Blonde Redhead

  • Blonde Redhead
  • Blonde Redhead (Smells Like) 1994 
  • La Mia Vita Violenta (Smells Like) 1995 
  • Fake Can Be Just As Good (Touch and Go) 1997 
  • In an Expression of the Inexpressible (Touch and Go) 1998 
  • Melody of Certain Damaged Lemons (Touch and Go) 2000 
  • Melodie Citronique (Touch and Go) 2001 
  • The Secret Society of Butterflies (4AD) 2005 

As the name (which actually comes from a DNA song) suggests, New York’s Blonde Redhead incorporates a rich variety of sometimes contrasting ideas. Formed by twin Italian brothers (on guitar and drums) and two unrelated Japanese women (on guitar and bass), the group fuses a hodgepodge of post-punk sounds into a tasty melting pot.

The quartet’s first album led to its reputation as a Sonic Youth protégé too deeply in thrall to that band’s influence — and not without cause. SY drummer Steve Shelley produced and released the album on his own label, and his group’s guitar sound and song structures clearly inform Blonde Redhead‘s eight songs, which include both warped pop nuggets (“Sciuri Sciura”) and trippy guitar forays (“I Don’t Want U”). As guitarists Kazu Makino and Amedeo Pace trade off vocals on these alternately catchy and groovy songs, what makes the record substantial is the group’s application of these familiar ideas in new, creative ways. There’s much more at work here than mere flattery.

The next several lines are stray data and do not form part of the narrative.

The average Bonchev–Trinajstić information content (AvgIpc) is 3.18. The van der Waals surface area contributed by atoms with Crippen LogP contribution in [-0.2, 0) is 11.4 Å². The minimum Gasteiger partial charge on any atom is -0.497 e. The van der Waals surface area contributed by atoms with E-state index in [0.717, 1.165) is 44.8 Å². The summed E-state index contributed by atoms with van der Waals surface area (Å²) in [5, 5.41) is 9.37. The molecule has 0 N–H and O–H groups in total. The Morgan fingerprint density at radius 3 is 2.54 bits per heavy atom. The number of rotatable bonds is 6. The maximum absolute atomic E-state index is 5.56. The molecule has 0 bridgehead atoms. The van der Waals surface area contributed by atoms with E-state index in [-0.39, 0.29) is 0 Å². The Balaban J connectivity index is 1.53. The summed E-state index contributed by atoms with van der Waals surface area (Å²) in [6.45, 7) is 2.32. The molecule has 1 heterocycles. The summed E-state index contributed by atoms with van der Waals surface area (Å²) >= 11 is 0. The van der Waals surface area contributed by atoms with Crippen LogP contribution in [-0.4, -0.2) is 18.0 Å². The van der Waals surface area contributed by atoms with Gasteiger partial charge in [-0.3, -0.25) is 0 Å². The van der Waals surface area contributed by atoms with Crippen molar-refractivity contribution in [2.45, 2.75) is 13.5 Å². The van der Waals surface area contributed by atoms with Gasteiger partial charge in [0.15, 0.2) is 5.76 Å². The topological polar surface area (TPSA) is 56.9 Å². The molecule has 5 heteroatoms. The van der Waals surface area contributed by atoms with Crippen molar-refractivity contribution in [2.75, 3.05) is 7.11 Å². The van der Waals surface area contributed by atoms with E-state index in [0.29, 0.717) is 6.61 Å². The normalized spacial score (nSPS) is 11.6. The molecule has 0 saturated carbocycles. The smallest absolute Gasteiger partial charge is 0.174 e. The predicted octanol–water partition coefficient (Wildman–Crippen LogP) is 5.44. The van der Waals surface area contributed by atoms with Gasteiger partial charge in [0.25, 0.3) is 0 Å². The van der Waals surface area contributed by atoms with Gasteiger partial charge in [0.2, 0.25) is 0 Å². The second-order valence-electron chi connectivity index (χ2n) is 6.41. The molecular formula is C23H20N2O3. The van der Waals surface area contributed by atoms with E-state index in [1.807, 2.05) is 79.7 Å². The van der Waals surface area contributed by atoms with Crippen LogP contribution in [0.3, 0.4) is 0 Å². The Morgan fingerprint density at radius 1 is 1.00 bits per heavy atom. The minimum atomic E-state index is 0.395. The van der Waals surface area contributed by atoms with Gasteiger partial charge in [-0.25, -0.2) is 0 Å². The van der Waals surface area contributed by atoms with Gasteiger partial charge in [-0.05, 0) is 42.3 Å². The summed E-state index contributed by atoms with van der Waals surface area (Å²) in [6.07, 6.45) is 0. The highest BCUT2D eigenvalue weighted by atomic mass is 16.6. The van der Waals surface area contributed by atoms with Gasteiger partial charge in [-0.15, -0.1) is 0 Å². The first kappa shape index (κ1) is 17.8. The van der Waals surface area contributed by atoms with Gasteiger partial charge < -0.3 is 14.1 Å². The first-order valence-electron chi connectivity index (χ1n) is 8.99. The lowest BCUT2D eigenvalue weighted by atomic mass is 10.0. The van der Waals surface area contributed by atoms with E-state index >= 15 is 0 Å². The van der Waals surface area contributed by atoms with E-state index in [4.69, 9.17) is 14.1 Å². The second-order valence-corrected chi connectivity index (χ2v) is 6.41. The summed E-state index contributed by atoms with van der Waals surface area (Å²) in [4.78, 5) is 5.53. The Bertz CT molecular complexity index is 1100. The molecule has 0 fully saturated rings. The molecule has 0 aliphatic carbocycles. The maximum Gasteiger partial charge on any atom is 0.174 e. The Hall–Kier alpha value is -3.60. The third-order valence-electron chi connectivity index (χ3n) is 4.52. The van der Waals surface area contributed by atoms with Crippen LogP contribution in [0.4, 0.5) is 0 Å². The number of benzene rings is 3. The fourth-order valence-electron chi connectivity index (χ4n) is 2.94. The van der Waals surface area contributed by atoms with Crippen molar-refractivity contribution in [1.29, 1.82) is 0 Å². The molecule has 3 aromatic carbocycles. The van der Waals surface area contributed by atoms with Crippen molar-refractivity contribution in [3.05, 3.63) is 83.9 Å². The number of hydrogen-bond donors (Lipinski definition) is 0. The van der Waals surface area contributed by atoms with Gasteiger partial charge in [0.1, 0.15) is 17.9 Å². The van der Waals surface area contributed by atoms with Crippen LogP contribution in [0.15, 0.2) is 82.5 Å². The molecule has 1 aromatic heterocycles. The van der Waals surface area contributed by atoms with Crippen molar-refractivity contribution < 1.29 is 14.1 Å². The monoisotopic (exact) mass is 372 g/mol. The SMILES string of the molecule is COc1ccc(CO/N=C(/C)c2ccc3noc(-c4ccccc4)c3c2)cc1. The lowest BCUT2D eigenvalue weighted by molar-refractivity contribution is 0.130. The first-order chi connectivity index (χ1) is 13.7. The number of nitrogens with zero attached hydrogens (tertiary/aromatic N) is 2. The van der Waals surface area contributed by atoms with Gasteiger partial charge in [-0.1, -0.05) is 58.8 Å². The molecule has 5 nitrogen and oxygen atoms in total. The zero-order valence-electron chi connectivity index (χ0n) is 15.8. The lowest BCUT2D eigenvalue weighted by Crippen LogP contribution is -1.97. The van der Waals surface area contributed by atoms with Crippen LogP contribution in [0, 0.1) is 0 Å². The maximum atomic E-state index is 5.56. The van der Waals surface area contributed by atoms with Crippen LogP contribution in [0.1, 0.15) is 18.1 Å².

Having lost its bassist, Blonde Redhead recorded La Mia Vita Violenta as a trio, displaying a far more distinctive sound — not abandoning the warm, fuzzy Sonic-isms but allowing its own personalities to take the lead. The vocals are much stronger and clearer in the mix — Pace’s fuller, Makino’s transformed into a passionate, high-pitched (at times cloying) squeal. Their guitar playing is likewise improved, producing a glistening tangle of melodic sounds. The punky “(I Am Taking Out My Eurotrash) I Still Get Rocks Off” is strengthened by a malleable structure within the confines of a pretty catchy tune, while the sitar-laced “Harmony” reveals an open ear for altogether different aural landscapes.

[Lydia Anderson]